4 Filipino temporary foreign workers killed in Leduc crash
Echoes 2012 crash that killed 4 Filipino workers near Calgary
By Lydia Neufeld, Scott Lilwall, CBC News Posted: Nov 24, 2014 11:25 AM MT Last Updated: Nov 24, 2014 5:44 PM MT
A recently widowed mother working as a nanny to support her two teenagers was among four Filipino temporary foreign workers killed in a head-on crash with a truck on an icy Alberta highway Saturday morning.
Eva Janette Caperina, 41, was travelling with two men and a woman along Highway 21 when their Saturn Ion hit an icy patch near Leduc. Continue reading
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An image from a re-edited video released by the Confederation des Syndicats Nationaux that initially contained controversial remarks that singled out immigrant business owners from India and Pakistan.
By: The Canadian Press, Published on Thu Nov 06 2014
CALGARY—Representatives of a Quebec union say they did not intend to offend anyone when they recorded a video promoting provincial government liquor sales that singled out immigrants as inadequate salespeople.
The video, recorded in Alberta, included comments from a French-speaking man suggesting private liquor sales in the province have resulted in a poor level of customer service.
The unidentified man asserts that immigrant business owners from India and Pakistan are uninformed salespeople when it comes to the sale of alcohol.
Following a backlash from outraged residents of Quebec and Alberta, the union, the Confederation des Syndicats Nationaux, issued an apology and announced its decision to remove the controversial remarks from the video.
Devinder Toor owns 14 Alberta liquor stores and has been in the alcohol sales business for 14 years.
He says he and his staff stay on top of available products in the market.
“We are very confident,” explains Toor. “The staff works to answer all the needs of the customers. We try to put the best value for the customers in terms of knowledge, prices and everything.”
Toor says Alberta’s decision to privatize liquor sales was a great thing for small business owners, customers, and the provincial government.
“It created a lot of business opportunities and it’s good for the government because the revenue stream is consistent,” explains Toor. “To be competitive you need to look around the market.”
Live-in caregivers no longer required to reside with employers
The Canadian Press
Published Friday, October 31, 2014 9:08AM EDT
Last Updated Friday, October 31, 2014 1:42PM EDT
OTTAWA — Immigration Minister Chris Alexander says live-in caregivers from abroad will no longer be required to reside with their employers, part of an effort to reduce caregiver abuse.
He says changes to the program will make 30,000 caregivers permanent residents in 2015. There is currently a 60,000-case backlog.
Starting next month, the government will launch two new pathways for caregivers hoping to find work in Canada.
One pathway is for child-care providers; the other is for those who take care of the elderly or the ailing. Alexander says applications under both streams will be processed within six months.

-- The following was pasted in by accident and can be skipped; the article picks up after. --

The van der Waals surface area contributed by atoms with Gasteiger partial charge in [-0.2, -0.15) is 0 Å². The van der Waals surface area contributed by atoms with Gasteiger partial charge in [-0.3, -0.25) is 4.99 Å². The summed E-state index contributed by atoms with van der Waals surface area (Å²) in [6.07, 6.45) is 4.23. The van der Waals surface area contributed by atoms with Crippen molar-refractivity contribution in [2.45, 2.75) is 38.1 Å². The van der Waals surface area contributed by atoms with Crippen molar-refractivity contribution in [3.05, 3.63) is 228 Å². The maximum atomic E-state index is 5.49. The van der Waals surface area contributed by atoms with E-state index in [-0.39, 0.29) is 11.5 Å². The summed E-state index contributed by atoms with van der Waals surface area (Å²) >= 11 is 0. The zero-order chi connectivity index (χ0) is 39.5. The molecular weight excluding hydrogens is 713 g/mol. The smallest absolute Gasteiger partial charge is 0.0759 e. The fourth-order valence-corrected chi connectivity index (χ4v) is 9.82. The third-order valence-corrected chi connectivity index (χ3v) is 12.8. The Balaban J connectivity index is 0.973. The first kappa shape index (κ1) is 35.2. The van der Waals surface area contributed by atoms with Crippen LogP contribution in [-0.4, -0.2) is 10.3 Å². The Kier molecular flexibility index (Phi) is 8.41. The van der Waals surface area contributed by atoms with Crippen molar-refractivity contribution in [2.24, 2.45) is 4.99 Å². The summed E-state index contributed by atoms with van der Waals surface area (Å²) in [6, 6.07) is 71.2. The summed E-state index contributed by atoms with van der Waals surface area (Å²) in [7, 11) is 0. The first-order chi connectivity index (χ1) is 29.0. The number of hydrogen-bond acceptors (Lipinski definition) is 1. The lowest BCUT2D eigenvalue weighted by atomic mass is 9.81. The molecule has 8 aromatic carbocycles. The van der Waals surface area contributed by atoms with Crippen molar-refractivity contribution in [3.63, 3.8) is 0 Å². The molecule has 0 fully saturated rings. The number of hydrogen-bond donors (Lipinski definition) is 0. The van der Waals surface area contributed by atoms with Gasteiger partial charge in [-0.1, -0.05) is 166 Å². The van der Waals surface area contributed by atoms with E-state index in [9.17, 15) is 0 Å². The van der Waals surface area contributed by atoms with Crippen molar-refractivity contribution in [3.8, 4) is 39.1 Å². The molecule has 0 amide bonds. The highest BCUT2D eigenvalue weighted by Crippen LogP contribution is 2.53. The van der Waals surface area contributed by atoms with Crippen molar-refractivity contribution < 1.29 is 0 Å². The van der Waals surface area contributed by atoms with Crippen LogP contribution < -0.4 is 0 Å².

The 2015 immigration plan unveiled today sets a target of up to 285,000 new permanent residents next year, an increase of about 20,000 people over last year’s goal.
Students and temporary foreign workers seeking to settle in Canada permanently will have the best chance at nabbing a spot: spaces in the Canadian Experience Class program are set to jump to up to 23,000 from last year’s maximum goal of 15,000.
The program fast-tracks permanent residency for people who are already in Canada as part of other programs, including the controversial temporary foreign workers program, which is undergoing an overhaul.
The government is also set to admit more federal skilled workers, aiming for 51,000 people as it revamps the entry program to bring them to Canada.
Read more: http://www.ctvnews.ca/canada/live-in-caregivers-no-longer-required-to-reside-with-employers-1.2080614#ixzz3HkIzlNbi
Toronto man charged with murder of sex-trade worker in Mississauga
Peel Regional PoliceNiran Murray has been charged with first-degree murder in the death of a sex-trade worker at a Mississauga hotel.
BRAMPTON, Ont. – Peel regional police announced Thursday that they had charged a 32-year-old Toronto man with first-degree murder in the death of a sex-trade worker at a Mississauga hotel.
Forty-three-year-old Evelyn Castillo of Thornhill, Ont., was found without vital signs just before 7 p.m. at a hotel on Britannia Road East on Oct. 11.
Her body was found by emergency crews putting out a fire at the hotel.
Insp. George Koekkoek told reporters that an autopsy revealed that Ms. Castillo had died as result of injuries received prior to the fire being set.
Arrested and charged in the case is Niran Murray, more commonly known as Nick Murray. He was due to appear in court Thursday.
Police believe Mr. Murray may have allegedly assaulted other women in the past, particularly sex-trade workers, and are appealing for witnesses to come forward.
“He is currently before the courts facing an allegation of assault and mischief, the victim in that case was also a sex-trade worker and the offence is alleged to have occurred in a hotel as well,” said Insp. Koekkoek.
Insp. Koekkoek said police believe Mr. Murray was a customer of Ms. Castillo’s, who also worked as a caregiver. But investigators are still trying to determine whether the two had any previous contacts.
Police did not reveal any other details about Ms. Castillo, but published reports said she arrived in Canada from the Philippines about two years ago.
Ms. Castillo’s murder was the Peel region’s fifth homicide of 2014.
The Canadian Press